Besides being a successful artist, Thain reaches out to the community in other ways. Trained in jiu-jitsu since the age of twelve, he learned a judö-style of jiu-jitsu, which emphasized ne-waza (ground) and self-defense techniques. He earned his black belt from a jiu-jitsu studio in Honolulu and now continues his training with Kaua‘i-based instructor Pono Pananganan at two local studios – one at the Hui Alu clubhouse in Kapa‘a and another in Lïhu‘e – often assisting Pananganan in training others.
When starting a career in art, many artists find another job to supplement their income and provide health care and other benefits. A few years ago, Thain decided to pursue a civil service job, a job in the fire department, as an emergency medical technician or the Kaua‘i Police Department would best allow him to serve the community. He applied to and was accepted by the Kaua‘i Police Department. He graduated from the academy in 2020, a co-recipient of the Physical Fitness Award for his class, and now serves as a police officer for KPD.
Law enforcement can often be a stressful job, but Thain balances this stress with the positive feelings his service can bring. Thain feels the most important thing about his job is to make a difference and positively impact people’s lives. He accomplishes this in multiple ways, whether it be talking to kids and giving out stickers at Kapa‘a low-income housing, encouraging them to join sports or other healthy activities or talking to a person he just arrested – possibly going through a low point in their life – and encouraging them to make a change so they can experience a better future.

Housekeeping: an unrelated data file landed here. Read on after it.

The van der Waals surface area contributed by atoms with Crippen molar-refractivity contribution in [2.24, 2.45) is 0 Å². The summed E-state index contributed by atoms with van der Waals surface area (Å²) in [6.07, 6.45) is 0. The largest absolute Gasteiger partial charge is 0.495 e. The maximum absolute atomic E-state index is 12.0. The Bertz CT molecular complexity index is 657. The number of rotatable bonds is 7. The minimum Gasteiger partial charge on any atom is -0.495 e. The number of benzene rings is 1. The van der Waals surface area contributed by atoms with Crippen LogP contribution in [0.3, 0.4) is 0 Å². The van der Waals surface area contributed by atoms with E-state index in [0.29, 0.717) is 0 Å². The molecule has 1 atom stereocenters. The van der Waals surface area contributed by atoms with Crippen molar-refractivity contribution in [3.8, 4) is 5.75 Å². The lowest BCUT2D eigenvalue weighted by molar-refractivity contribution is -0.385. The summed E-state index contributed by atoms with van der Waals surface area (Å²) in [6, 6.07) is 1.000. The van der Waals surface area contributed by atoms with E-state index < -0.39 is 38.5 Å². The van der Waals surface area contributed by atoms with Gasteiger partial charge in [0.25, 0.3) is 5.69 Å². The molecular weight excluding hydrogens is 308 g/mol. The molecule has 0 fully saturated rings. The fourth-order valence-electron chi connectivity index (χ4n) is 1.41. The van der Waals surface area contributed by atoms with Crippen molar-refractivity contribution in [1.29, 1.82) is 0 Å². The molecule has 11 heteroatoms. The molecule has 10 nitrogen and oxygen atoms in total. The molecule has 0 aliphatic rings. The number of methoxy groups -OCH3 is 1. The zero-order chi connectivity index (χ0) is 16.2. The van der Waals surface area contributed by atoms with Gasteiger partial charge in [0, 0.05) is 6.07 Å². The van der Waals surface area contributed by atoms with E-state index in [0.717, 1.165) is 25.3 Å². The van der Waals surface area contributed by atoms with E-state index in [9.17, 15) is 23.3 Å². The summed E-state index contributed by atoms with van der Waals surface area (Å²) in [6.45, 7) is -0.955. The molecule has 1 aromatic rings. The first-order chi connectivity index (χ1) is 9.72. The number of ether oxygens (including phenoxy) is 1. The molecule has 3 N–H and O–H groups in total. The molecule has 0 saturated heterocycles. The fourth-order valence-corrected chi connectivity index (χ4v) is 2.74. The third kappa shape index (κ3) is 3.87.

Thain is able to combine his training in martial arts with his passion for serving the community. When detaining a suspect, he always uses the gentle techniques learned from jiu-jitsu – translated to English as “the gentle art,” he explained – rather than the more heavy-handed techniques taught in the academy. He tries to use the most generous techniques possible to avoid injury to any suspect.
While pursuing his many passions, Thain also shares that the most important thing in his life is his family. He recently became a father; he is a proud parent to a two-month-old son who keeps him very busy. He counts his girlfriend and his son as his inspiration for his police and community work.
Being grounded in traditional Japanese values has helped Desmond Katsutarö Thain balance his passions of gyotaku display art, jiu-jitsu martial arts and civil service at KPD. He hopes to pass these values on to his young son and others in the community to help ensure a great future for the next generations.
For more information about Desmond Thain’s Gyotaku journey and to see samples of his art, please visit desmondthainfineart.com.
Carolyn (Kubota) Morinishi resides in Kapa‘a with her husband Ron and her mother, Marian Kurasaki Kubota. They live together on the site where Marian was raised. Morinishi, a former software engineer, and Marian are the talents behind the Herald’s monthly Culture4Kids! column. Morinishi is also involved in Japanese cultural arts. In addition to her academic degrees, she holds natori (master) and shihan (master instructor) degrees in Nihon buyö at the Azuma School in Tökyö, and was given the dance name Kikusue Azuma. She continues to teach dance on Kaua‘i and in Los Angeles.